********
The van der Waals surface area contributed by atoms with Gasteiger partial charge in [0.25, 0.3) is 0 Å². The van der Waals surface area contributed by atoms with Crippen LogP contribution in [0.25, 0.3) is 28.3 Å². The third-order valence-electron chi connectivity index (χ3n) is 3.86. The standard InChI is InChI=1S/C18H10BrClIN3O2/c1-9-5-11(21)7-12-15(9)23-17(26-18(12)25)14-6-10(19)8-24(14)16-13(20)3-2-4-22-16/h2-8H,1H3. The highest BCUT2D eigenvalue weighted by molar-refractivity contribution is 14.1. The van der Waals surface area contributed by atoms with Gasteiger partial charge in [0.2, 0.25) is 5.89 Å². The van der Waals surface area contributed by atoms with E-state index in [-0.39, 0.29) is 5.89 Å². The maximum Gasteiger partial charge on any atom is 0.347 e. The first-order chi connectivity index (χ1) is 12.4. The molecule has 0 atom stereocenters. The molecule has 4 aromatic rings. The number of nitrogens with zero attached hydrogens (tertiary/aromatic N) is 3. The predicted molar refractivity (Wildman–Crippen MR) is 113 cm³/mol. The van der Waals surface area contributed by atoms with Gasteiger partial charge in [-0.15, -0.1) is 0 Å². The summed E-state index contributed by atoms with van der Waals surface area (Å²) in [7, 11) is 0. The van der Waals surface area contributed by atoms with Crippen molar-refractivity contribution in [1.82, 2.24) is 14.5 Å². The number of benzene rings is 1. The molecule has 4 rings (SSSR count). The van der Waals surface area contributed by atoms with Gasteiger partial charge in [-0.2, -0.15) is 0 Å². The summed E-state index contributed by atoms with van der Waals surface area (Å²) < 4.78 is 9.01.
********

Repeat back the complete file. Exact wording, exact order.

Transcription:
The van der Waals surface area contributed by atoms with Gasteiger partial charge in [0.25, 0.3) is 0 Å². The van der Waals surface area contributed by atoms with Crippen LogP contribution in [0.25, 0.3) is 28.3 Å². The third-order valence-electron chi connectivity index (χ3n) is 3.86. The standard InChI is InChI=1S/C18H10BrClIN3O2/c1-9-5-11(21)7-12-15(9)23-17(26-18(12)25)14-6-10(19)8-24(14)16-13(20)3-2-4-22-16/h2-8H,1H3. The highest BCUT2D eigenvalue weighted by molar-refractivity contribution is 14.1. The van der Waals surface area contributed by atoms with Gasteiger partial charge in [0.2, 0.25) is 5.89 Å². The van der Waals surface area contributed by atoms with E-state index in [-0.39, 0.29) is 5.89 Å². The maximum Gasteiger partial charge on any atom is 0.347 e. The first-order chi connectivity index (χ1) is 12.4. The molecule has 0 atom stereocenters. The molecule has 4 aromatic rings. The number of nitrogens with zero attached hydrogens (tertiary/aromatic N) is 3. The predicted molar refractivity (Wildman–Crippen MR) is 113 cm³/mol. The van der Waals surface area contributed by atoms with Gasteiger partial charge in [-0.15, -0.1) is 0 Å². The summed E-state index contributed by atoms with van der Waals surface area (Å²) in [7, 11) is 0. The van der Waals surface area contributed by atoms with Crippen molar-refractivity contribution in [1.82, 2.24) is 14.5 Å². The number of benzene rings is 1. The molecule has 4 rings (SSSR count). The van der Waals surface area contributed by atoms with Gasteiger partial charge in [-0.2, -0.15) is 0 Å². The summed E-state index contributed by atoms with van der Waals surface area (Å²) < 4.78 is 9.01.